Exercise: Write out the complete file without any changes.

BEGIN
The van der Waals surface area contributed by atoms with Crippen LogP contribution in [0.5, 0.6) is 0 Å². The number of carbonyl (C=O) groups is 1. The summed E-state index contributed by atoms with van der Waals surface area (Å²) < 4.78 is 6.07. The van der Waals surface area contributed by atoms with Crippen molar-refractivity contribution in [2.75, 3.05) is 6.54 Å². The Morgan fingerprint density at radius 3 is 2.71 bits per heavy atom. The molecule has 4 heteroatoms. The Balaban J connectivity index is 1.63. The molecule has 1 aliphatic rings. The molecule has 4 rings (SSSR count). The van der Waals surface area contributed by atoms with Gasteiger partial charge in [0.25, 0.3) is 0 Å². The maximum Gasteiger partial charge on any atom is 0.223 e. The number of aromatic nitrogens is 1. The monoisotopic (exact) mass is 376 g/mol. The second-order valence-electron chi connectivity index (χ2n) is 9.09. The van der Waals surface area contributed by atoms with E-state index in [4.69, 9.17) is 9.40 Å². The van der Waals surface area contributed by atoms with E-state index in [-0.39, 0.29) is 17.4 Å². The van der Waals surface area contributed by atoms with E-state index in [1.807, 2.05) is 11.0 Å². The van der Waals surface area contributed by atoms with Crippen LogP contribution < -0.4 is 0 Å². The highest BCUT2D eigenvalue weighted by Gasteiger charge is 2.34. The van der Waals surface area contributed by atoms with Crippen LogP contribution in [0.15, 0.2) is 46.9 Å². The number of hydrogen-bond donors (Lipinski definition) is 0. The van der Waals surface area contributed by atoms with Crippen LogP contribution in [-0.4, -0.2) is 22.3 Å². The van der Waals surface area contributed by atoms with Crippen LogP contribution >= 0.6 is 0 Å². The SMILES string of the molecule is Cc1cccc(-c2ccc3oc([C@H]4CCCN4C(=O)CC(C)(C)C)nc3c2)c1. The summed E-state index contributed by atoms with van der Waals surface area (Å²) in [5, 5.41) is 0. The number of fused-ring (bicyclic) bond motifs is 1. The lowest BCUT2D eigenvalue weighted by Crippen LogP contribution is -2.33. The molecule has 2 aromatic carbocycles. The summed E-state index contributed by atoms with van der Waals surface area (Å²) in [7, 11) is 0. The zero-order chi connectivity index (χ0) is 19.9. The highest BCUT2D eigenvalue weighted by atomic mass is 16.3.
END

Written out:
The van der Waals surface area contributed by atoms with Crippen LogP contribution in [0.5, 0.6) is 0 Å². The number of carbonyl (C=O) groups is 1. The summed E-state index contributed by atoms with van der Waals surface area (Å²) < 4.78 is 6.07. The van der Waals surface area contributed by atoms with Crippen molar-refractivity contribution in [2.75, 3.05) is 6.54 Å². The Morgan fingerprint density at radius 3 is 2.71 bits per heavy atom. The molecule has 4 heteroatoms. The Balaban J connectivity index is 1.63. The molecule has 1 aliphatic rings. The molecule has 4 rings (SSSR count). The van der Waals surface area contributed by atoms with Gasteiger partial charge in [0.25, 0.3) is 0 Å². The maximum Gasteiger partial charge on any atom is 0.223 e. The number of aromatic nitrogens is 1. The monoisotopic (exact) mass is 376 g/mol. The second-order valence-electron chi connectivity index (χ2n) is 9.09. The van der Waals surface area contributed by atoms with E-state index in [4.69, 9.17) is 9.40 Å². The van der Waals surface area contributed by atoms with E-state index in [-0.39, 0.29) is 17.4 Å². The van der Waals surface area contributed by atoms with E-state index in [1.807, 2.05) is 11.0 Å². The van der Waals surface area contributed by atoms with Crippen LogP contribution < -0.4 is 0 Å². The highest BCUT2D eigenvalue weighted by Gasteiger charge is 2.34. The van der Waals surface area contributed by atoms with Crippen LogP contribution in [0.15, 0.2) is 46.9 Å². The number of hydrogen-bond donors (Lipinski definition) is 0. The van der Waals surface area contributed by atoms with Crippen LogP contribution in [-0.4, -0.2) is 22.3 Å². The van der Waals surface area contributed by atoms with Crippen LogP contribution >= 0.6 is 0 Å². The SMILES string of the molecule is Cc1cccc(-c2ccc3oc([C@H]4CCCN4C(=O)CC(C)(C)C)nc3c2)c1. The summed E-state index contributed by atoms with van der Waals surface area (Å²) in [5, 5.41) is 0. The number of fused-ring (bicyclic) bond motifs is 1. The lowest BCUT2D eigenvalue weighted by Crippen LogP contribution is -2.33. The molecule has 2 aromatic carbocycles. The summed E-state index contributed by atoms with van der Waals surface area (Å²) in [7, 11) is 0. The zero-order chi connectivity index (χ0) is 19.9. The highest BCUT2D eigenvalue weighted by atomic mass is 16.3.